The war between the United States and Mexico was formally ended when the Treaty of Guadalupe Hidalgo was signed on February 2, 1848. Article X of this treaty stated, in part, “All grants of land made by the Mexican government or by the competent authorities, in territories previously appertaining to Mexico, and remaining for the future within the limits of the United States, shall be respected as valid, to the same extent that the same grants would be valid, if the said territories had remained within the limits of Mexico.” Simply stated, if one owned a land grant issued by the Mexican government before the war, and that grant was within the boundaries of the United States after the war, both nations agreed that the grant ownership would continue undisturbed.
By the time the treaty had been ratified by both governments, Article X was stricken from the treaty by the United States. Shortly thereafter, California Senator William M. Gwin introduced a bill in congress that eventually became law on March 3, 1851. Commonly referred to as the Land Act of 1851, it established the three-member Board of Land Commissioners to adjudicate land holdings in California. While the Treaty of Guadalupe Hidalgo had stated that “All grants…shall be respected as valid…”, The Land Act of 1851 stated that these lands were to be considered in possession of the U.S. Government until a patent was issued to the holder of the grant.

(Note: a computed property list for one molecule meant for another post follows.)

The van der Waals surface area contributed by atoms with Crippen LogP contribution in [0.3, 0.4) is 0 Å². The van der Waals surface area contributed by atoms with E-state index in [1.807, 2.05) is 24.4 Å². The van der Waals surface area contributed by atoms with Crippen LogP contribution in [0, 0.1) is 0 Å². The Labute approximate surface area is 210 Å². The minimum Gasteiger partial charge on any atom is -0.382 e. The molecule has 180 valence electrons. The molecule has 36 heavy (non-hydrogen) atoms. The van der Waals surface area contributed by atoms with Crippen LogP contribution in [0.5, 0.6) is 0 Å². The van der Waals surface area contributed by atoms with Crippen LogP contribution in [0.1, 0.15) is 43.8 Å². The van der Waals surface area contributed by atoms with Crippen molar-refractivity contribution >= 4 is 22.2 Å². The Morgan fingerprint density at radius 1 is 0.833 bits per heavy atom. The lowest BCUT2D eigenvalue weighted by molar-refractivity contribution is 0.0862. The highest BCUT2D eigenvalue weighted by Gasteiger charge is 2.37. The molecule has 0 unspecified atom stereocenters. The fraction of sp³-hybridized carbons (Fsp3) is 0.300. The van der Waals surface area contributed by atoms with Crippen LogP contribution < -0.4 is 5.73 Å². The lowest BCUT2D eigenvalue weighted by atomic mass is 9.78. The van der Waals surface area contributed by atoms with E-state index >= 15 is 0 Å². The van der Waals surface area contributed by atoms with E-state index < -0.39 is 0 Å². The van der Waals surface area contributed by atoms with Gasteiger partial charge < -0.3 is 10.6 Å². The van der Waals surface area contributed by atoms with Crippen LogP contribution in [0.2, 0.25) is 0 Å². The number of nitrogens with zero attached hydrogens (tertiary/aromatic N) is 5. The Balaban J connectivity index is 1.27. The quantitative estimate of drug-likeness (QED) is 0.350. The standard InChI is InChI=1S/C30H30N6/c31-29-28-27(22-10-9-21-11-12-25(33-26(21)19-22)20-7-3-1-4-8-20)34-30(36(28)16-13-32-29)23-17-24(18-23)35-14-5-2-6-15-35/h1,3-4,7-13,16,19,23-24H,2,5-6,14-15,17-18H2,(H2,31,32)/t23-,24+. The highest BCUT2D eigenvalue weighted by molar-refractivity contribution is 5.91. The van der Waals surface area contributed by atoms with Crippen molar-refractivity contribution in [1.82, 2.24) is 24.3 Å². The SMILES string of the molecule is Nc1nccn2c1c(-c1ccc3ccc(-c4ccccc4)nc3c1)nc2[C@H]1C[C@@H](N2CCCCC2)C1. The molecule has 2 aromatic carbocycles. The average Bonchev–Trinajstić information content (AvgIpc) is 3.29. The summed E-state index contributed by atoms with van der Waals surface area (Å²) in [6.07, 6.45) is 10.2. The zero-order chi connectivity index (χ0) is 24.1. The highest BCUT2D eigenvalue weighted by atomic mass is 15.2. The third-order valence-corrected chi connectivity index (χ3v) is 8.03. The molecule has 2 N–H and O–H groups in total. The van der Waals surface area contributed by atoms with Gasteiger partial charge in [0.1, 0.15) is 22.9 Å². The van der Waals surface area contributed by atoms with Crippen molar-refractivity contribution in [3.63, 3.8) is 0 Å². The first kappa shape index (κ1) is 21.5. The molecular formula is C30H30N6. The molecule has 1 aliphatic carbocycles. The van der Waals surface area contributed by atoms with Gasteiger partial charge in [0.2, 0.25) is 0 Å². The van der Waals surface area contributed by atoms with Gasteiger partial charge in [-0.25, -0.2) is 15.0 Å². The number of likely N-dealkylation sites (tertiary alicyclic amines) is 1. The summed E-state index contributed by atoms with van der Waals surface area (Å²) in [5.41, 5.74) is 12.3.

Each holder of a Mexican Land Grant was required to submit his title to the board for confirmation within two years. This preliminary confirmation was followed by an indefinite period within which the claim could be disputed as most claims were. When, and if, the board was satisfied that the claim was valid and all disputes had been resolved to its satisfaction, a final confirmation was issued. Even this “final confirmation” was often appealed to the U. S. District Court and, occasionally to the U. S. Supreme Court.
Once the final confirmation was received, the owner, at his own expense, had to have the property surveyed by a U. S. government surveyor. Under the Mexican government, surveys were done in an approximate manner by untrained personnel using natural landmarks such as creeks and mountains. U. S. government surveys were performed by trained surveyors using transits and chains and were quite accurate. Once completed, the survey had to be confirmed by the Board of Land Commissioners and submitted to the General Land Office in Washington, DC, who then issued a patent transferring ownership of the land from the U.S. Government to the recipient.
The entire process, from submitting the title to the Board of Land Commissioners to receiving a patent, took an average of 17 years. In the Cambria area, patents were issued for the Rancho Santa Rosa and the Rancho San Simeon in 1865 and for the Rancho Piedra Blanca in 1876. The owner needed to hire surveyors and lawyers and, since virtually none of the rancho owners spoke English, they also required translators. Claimants were required to appear in person before the Board which, with one exception, always met in San Francisco. The process, along with the advent of property taxes in the county in 1859 and a severe drought in the early 1860s, caused most rancho owners to have to sell all or part of their property to remain solvent.